Ralph E. Moore Jr.

By Ralph E. Moore Jr.,
Special to the AFRO

With the observance of Memorial Day, Americans honor those who have died in wars since the beginning of the nation. 

According to the American Battlefield Trust, a Washington, D.C. non-profit organization that preserves battlefields, 6,800 soldiers died were killed in action in the Revolutionary War, 650,000 died in the Civil War, 53,402 died in battle in World War I, and 405,399 in World War II. There were 58,220 troops who died in the Vietnam War following 33,643 combat deaths in the Korean War and so on, up to and including the Gulf Wars.  

The memorialized women and men are heroes.  And they are appreciated for their service, especially on Memorial Day each year.  

Those who serve in the military sacrifice time away from family and friends, income from jobs and personal safety by risking their lives or their limbs.  Some need mental health treatment upon returning home; according to the U.S. Department of Veterans Affairs in 2020 there were 6,146 veteran suicides, on average 16.8 per day. Defending the nation is not easy on those who do.

But who or what honors the folks who struggled to end wars?  

Martin Luther King Jr. spoke out against violence and the war in Vietnam on April 4, 1967, in his sermon at Riverside Church in Morningside Heights, N.Y. Many followed MLK’s powerful words of protest. For example, King inspired Muhammad Ali to refuse induction into the army on April 28, 1967, two weeks after King’s speech. 

Months later, then-Fathers Phillip and Daniel Berrigan, Liz McAlister and others took actions to end the wrong-headed Vietnam War by destroying military draft board (selective service) records with blood and homemade napalm on separate occasions.  Brendan Walsh and Willa Bickham of Viva House here in Baltimore have fed hungry persons and sheltered the homeless for over 50 years while opposing wars and working for peace.  Their daughter, Katie Walsh-Little and her husband, David, have joined the Catholic Worker House efforts through their teaching and legal careers.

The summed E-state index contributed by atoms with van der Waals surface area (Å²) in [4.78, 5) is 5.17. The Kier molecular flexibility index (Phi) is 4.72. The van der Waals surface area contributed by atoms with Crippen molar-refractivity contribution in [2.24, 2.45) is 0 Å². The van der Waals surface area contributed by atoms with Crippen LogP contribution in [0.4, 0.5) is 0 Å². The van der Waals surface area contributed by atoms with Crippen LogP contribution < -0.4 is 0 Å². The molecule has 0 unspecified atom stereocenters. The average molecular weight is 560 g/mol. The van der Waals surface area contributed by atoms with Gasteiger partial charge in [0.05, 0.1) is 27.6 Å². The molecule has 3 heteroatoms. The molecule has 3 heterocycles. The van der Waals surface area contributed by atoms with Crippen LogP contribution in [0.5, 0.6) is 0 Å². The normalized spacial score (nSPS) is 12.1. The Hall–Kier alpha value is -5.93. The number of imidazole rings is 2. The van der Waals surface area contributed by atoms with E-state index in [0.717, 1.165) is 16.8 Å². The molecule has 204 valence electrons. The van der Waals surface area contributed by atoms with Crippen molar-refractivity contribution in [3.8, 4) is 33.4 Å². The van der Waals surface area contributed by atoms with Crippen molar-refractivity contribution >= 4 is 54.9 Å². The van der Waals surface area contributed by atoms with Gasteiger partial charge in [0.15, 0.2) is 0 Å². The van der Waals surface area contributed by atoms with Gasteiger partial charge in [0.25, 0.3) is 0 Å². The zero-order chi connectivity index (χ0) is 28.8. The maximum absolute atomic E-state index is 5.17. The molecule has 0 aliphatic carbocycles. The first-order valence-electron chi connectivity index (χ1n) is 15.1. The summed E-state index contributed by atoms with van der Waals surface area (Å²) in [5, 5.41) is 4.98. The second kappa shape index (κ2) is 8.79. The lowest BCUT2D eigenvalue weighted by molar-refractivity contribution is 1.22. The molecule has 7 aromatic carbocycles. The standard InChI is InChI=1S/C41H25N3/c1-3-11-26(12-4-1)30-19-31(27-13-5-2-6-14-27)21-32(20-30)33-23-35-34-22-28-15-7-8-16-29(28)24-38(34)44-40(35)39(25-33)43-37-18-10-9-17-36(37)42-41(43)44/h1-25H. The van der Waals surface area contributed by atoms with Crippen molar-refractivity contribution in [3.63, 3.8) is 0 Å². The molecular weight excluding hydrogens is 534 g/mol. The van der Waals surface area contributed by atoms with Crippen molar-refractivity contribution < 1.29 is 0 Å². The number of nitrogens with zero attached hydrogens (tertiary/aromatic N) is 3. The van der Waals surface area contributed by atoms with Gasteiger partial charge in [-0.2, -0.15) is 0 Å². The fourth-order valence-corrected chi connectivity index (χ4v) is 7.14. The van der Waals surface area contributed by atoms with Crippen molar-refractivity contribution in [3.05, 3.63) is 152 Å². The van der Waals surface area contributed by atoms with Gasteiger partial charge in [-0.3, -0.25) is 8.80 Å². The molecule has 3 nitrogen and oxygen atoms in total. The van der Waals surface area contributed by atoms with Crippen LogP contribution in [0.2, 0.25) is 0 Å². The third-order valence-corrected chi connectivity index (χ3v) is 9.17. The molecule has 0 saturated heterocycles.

The point is, despite strong respect for those who served honorably in the military including those who made the ultimate sacrifice by giving their lives, some are opposed to all wars.  On June 8, 1968 at St. Patrick’s Church in New York, the late Sen. Edward M. Kennedy (D-Mass.) eulogized his brother, Robert Kennedy, this way, “My brother need not be idealized, or enlarged in death beyond what he was in life; to be remembered simply as a good and decent man, who saw wrong and tried to right it, saw suffering and tried to heal it, saw war and tried to stop it.”

Stopping war is a very honorable calling, too.  Why aren’t those who work and struggle to end violent conflicts with their massive losses of blood and treasure honored for that service to their country?  

Those who have struggled to end wars have also sacrificed.  Martin Luther King lost favor with President Lyndon B. Johnson, who stopped taking his calls.  Ali lost his boxing license and could no longer box in the United States (losing a lot of money during the prime of his career). And others went to jail for direct actions to oppose the wars, losing time away from their families and friends, being ostracized here at home, perhaps losing out on job opportunities and promotions.

They also serve those who work for peace.  But who will remember them? Shouldn’t they be thanked? How? When? 

Will the nation ever be grateful for the service of those who opposed wars for the good of all? Their lives and their work remind us that peace is possible.